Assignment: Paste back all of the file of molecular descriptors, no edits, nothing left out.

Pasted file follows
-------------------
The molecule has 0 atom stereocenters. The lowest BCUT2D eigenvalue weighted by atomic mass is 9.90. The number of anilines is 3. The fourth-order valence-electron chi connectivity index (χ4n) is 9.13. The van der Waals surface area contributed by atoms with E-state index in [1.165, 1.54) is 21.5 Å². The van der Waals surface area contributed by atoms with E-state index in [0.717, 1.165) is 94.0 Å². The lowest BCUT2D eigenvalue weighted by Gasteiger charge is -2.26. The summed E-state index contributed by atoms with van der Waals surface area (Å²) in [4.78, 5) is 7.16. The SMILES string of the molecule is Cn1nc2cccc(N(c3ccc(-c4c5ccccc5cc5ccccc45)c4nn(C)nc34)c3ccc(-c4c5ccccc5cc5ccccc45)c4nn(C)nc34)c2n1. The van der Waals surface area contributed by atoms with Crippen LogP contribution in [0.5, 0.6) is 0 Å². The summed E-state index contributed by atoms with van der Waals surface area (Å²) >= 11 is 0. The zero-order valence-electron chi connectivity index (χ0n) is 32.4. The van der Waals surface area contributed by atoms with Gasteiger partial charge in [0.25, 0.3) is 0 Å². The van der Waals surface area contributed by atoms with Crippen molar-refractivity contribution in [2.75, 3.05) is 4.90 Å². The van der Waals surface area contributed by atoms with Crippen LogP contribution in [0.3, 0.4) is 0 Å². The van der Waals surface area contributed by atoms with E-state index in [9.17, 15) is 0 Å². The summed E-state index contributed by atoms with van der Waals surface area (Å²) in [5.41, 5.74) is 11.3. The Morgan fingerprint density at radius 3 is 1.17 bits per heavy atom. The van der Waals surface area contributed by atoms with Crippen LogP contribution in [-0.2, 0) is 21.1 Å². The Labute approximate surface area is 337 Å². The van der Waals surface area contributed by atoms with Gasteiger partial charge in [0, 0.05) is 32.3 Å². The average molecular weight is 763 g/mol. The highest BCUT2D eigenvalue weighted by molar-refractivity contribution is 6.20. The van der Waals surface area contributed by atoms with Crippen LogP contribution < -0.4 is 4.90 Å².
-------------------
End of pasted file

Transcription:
The molecule has 0 atom stereocenters. The lowest BCUT2D eigenvalue weighted by atomic mass is 9.90. The number of anilines is 3. The fourth-order valence-electron chi connectivity index (χ4n) is 9.13. The van der Waals surface area contributed by atoms with E-state index in [1.165, 1.54) is 21.5 Å². The van der Waals surface area contributed by atoms with E-state index in [0.717, 1.165) is 94.0 Å². The lowest BCUT2D eigenvalue weighted by Gasteiger charge is -2.26. The summed E-state index contributed by atoms with van der Waals surface area (Å²) in [4.78, 5) is 7.16. The SMILES string of the molecule is Cn1nc2cccc(N(c3ccc(-c4c5ccccc5cc5ccccc45)c4nn(C)nc34)c3ccc(-c4c5ccccc5cc5ccccc45)c4nn(C)nc34)c2n1. The van der Waals surface area contributed by atoms with Crippen LogP contribution in [0.5, 0.6) is 0 Å². The summed E-state index contributed by atoms with van der Waals surface area (Å²) >= 11 is 0. The zero-order valence-electron chi connectivity index (χ0n) is 32.4. The van der Waals surface area contributed by atoms with Gasteiger partial charge in [0.25, 0.3) is 0 Å². The van der Waals surface area contributed by atoms with Crippen molar-refractivity contribution in [2.75, 3.05) is 4.90 Å². The van der Waals surface area contributed by atoms with Crippen LogP contribution in [0.3, 0.4) is 0 Å². The van der Waals surface area contributed by atoms with E-state index in [9.17, 15) is 0 Å². The summed E-state index contributed by atoms with van der Waals surface area (Å²) in [5.41, 5.74) is 11.3. The Morgan fingerprint density at radius 3 is 1.17 bits per heavy atom. The van der Waals surface area contributed by atoms with Crippen LogP contribution in [-0.2, 0) is 21.1 Å². The Labute approximate surface area is 337 Å². The van der Waals surface area contributed by atoms with Gasteiger partial charge in [0, 0.05) is 32.3 Å². The average molecular weight is 763 g/mol. The highest BCUT2D eigenvalue weighted by molar-refractivity contribution is 6.20. The van der Waals surface area contributed by atoms with Crippen LogP contribution < -0.4 is 4.90 Å².